The 11th Hour on the 11th Day of the 11th Month

Published on November 11, 2012

On this day in aviation history, at the 11th Hour, on the 11th Day of the 11th Month, in 1918, the Armistice was signed in a rail car in a wood in France.  Thus ended the Great War, a horrific conflict between the Great Powers of Europe.  On this special date, we must all take a moment and remember the sacrifices of our soldiers, men and women who brought us the world we live in today.  Take a moment today to thank a veteran for their willingness to stand strong in the gravest times, to let them know our appreciation for their efforts in the World Wars and the Korean War, the Cold War, the Vietnam War, the Falklands War, and the First Gulf War and more recently the combined coalition who fought in Operations Enduring Freedom and Iraqi Freedom — as well as countless smaller wars and conflicts in between.  Thank you for your service.


Second Lieutenant Frank Luke, Jr., the Arizona Balloon Buster and first pilot of an aeroplane to receive the Medal of Honor.

World War I and Aviation’s Bloody Flowering

As brief history, the Great War began on July 28, 191, with the Austro-Hungarian invasion of Serbia.  Germany then invaded Belgium, Luxembourg and France, whereupon Russia attacked Germany.  England entered the war on the side of France and a stalemate of bloody trench warfare ensued.  Russian and Austro-Hungarian forces fought, and Germany pushed Russia out of Poland.  The Ottomans, Italy, Bulgaria and Romania were involved.  The Russian Czars were overthrown in the October 1917 revolution.  The USA entered the war and began sending troops and aircraft to Europe.  In 1918, the Germans launched large offensives against France.  France, Britain and the USA then pressed back in strong advances, forcing the Germans to sue for peace in 1918.


Manfred von Richthofen’s Albatros D.V photographed in 1917.

Amidst this dark conflict that pitted millions of men against one another, another history played out — that of aviation in the Great War.  In just four and a quarter years, aeroplanes went from being a handful of rickety, under powered, unstable and unreliable experimental craft to well organized air forces that numbered approximately 15,000 to 18,000 planes on each side!  These aircraft were no longer slow, low flying “kites”, but had become deadly military machines capable of speeds well in excess of 100 mph, armed with machine guns and carrying bombs.  Aerial tactics went from lone pilots performing reconnaissance and artillery spotting missions to skilled packs of hunters flying fighter planes, strategic bombers and even purpose-built ground attack aircraft.  Indeed, it took the Great War to end the pleasant era of aviation as an exclusive gentleman’s sporting pursuit.  What followed, however, was nothing glorious, despite the tales of aces and great deeds in the skies.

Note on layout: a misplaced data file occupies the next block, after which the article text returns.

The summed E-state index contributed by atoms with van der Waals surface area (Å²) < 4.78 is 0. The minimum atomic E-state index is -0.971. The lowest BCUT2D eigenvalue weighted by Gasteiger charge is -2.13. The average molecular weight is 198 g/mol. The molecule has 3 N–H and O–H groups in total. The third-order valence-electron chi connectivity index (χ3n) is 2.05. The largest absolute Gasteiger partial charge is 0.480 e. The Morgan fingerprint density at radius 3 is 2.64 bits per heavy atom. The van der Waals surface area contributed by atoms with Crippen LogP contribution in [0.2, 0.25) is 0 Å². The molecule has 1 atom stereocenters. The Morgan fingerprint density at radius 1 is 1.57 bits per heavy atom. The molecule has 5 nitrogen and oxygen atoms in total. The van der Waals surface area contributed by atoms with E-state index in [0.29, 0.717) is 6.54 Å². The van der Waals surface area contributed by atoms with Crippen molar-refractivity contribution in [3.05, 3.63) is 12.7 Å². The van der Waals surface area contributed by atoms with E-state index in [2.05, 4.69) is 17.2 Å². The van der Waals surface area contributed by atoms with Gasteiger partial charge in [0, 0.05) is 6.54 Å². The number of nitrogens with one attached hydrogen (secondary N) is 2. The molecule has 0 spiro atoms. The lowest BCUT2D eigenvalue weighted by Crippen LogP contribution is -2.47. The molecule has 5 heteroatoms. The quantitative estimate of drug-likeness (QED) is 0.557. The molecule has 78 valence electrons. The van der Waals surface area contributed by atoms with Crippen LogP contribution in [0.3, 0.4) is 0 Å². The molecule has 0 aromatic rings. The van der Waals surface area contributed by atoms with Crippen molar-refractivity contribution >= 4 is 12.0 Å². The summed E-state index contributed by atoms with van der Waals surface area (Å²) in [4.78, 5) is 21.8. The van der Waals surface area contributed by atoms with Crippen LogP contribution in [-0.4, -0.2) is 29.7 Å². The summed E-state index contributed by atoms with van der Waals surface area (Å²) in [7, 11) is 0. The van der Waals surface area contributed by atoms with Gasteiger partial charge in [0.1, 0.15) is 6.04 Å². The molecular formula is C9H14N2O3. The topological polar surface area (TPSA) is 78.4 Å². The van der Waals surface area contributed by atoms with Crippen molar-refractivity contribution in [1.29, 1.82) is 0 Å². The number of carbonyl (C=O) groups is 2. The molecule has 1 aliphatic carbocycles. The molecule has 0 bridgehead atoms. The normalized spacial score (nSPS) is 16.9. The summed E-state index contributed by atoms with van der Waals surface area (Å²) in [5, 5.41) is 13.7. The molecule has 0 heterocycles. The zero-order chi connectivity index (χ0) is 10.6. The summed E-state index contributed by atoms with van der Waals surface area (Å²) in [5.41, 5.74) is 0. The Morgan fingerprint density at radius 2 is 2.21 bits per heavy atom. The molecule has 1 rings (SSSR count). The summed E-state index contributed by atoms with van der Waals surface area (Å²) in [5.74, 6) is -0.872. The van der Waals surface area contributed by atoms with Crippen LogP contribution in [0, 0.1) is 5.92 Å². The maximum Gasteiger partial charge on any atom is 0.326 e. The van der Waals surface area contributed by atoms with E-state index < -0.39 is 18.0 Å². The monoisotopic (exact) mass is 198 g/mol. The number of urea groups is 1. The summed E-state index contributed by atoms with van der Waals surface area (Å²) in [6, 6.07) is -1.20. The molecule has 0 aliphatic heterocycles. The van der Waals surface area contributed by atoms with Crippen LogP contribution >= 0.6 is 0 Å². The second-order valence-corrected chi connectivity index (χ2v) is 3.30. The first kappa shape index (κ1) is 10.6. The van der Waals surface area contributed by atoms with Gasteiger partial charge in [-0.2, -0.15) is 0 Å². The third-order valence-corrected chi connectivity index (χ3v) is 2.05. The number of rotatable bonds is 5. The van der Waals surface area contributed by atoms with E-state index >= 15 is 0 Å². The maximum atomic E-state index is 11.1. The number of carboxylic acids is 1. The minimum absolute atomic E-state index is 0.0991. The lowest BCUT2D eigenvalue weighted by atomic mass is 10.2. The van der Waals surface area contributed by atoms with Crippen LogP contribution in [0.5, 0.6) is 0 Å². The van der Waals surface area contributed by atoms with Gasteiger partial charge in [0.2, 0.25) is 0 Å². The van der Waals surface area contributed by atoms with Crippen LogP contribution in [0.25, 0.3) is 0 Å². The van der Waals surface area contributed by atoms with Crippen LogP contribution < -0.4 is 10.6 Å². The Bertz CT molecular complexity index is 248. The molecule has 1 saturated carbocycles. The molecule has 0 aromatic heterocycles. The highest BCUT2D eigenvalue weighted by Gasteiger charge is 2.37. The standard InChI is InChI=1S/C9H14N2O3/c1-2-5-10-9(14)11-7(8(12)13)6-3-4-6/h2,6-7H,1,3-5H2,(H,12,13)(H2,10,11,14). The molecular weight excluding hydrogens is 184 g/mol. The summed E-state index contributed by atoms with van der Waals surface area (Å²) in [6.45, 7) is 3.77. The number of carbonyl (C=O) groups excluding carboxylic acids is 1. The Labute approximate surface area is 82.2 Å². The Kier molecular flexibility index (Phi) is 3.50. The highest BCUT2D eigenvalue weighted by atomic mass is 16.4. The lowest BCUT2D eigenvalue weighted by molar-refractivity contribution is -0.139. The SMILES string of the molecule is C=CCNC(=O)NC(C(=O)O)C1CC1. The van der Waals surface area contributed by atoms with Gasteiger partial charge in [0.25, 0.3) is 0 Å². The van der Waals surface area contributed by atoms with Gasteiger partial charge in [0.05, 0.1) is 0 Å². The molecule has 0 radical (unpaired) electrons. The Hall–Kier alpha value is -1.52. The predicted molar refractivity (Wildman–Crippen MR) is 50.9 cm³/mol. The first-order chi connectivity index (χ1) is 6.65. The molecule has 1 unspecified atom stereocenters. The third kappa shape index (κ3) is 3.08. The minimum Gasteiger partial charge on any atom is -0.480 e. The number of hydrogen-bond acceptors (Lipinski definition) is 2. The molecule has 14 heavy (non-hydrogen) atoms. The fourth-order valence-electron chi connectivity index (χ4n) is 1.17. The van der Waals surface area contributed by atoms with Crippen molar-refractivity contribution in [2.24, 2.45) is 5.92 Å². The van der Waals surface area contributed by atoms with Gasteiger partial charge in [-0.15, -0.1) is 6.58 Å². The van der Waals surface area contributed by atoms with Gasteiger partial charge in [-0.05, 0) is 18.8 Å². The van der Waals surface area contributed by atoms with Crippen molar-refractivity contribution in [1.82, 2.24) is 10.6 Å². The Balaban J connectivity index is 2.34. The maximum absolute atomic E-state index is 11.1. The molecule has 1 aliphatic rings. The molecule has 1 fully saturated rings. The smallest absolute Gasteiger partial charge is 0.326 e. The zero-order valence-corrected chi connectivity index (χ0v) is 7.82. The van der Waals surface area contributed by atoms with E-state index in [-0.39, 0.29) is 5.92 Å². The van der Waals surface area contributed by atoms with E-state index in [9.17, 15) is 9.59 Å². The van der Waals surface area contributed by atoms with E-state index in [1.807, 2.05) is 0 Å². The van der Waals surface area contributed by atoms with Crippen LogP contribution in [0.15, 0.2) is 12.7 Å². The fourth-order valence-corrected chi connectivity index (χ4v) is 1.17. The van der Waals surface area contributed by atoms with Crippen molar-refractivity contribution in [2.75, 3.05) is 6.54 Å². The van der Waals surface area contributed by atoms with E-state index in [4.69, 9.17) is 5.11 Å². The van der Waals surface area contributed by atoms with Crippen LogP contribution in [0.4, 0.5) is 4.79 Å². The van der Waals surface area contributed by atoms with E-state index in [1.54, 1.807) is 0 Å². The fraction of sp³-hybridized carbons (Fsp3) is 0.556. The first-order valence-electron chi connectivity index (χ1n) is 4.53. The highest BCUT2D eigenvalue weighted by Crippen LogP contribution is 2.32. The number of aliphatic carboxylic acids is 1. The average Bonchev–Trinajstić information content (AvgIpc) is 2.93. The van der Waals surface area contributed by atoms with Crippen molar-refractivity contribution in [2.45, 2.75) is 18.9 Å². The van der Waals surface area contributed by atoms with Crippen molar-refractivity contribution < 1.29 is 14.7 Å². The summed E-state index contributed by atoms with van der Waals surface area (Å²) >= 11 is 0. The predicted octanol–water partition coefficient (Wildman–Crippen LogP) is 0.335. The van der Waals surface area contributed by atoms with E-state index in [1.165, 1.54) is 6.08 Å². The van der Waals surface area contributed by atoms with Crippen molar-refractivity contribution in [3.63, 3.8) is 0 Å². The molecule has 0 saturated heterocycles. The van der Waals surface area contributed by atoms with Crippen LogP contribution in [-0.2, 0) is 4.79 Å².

A Nieuport biplane fighter in the Haut-Rhin, Alsace, France in 1917, a rare Autochrome Lumière color photograph by Paul Castelnau taken during World War I.

Casualties in the Air War

It takes little more than a review of the casualties suffered in the air war of World War I to truly understand the deadly nature of this new type of warfare.  By the time of the signing of the Armistice, aviation casualties among the main combatants on the Western Front had reached staggering numbers — and these figures also must include both combat and non-combat losses as airman or ground crewman.  One dies just the same from a training accident preparing for war as from being shot down by the Red Baron himself.


“In Flanders Fields”, Poem by Dr. John McCrae, in his own hand. Original at the McCrae Museum of the Guelph Museum, Ontario, Canada.

The Royal Flying Corps, Royal Air Force, and Royal Naval Air Service together had suffered 16,623 casualties, of whom 6,170 were killed.  Germany’s air service too suffered a similar number, 15,562 casualties, of whom 6,848 were killed.  France too suffered terribly with 2,870 killed and though the figure isn’t recorded, an estimated 7,000 were casualties overall.  The United States, which entered the war near the end, lost just 235 men in the air war, reflecting also its relatively lower numbers of squadrons deployed.  Other countries lost several hundred each.  In 1914 alone, more aviators died than had been previously licensed by the end of 1913 — air combat had turned into a training mill feeding a front line conflict where survival was uncertain at best.


French aviator Roland Garros, once a famous civilian sportsman aviator, who became a deadly ace in the Great War.

A Few Final Thoughts

In the wars that followed, aviation would become increasingly deadly.  Thousands more would perish and entire cities would burn.  Ultimately, nuclear weapons would be introduced and the final dark chapter air power would be written (at least we hope that this is the darkest chapter).  Even if this history is a terrible recounting of death and destruction, it is nonetheless worth recounting.  These death tolls are not the only metrics derived of these wars.  Rather, the world we know today was achieved only because men and women were willing to lay down their lives to fight for what was — and is — right and just.  Despite the challenges and conflicts that do exist, our world today has emerged as one where the principles of human rights, justice, liberty and democracy are widely recognized as universal ideals, even if they are not always practiced.  Above all, the hope of the future is that one day peace can finally be achieved.


Grave stones of Arlington National Cemetery.

Thus, take time to thank a veteran today.  Know too that when you look up to the skies, among the many who serve as the guarantors of our security in this new world, a special honor is reserved for those who have wings.


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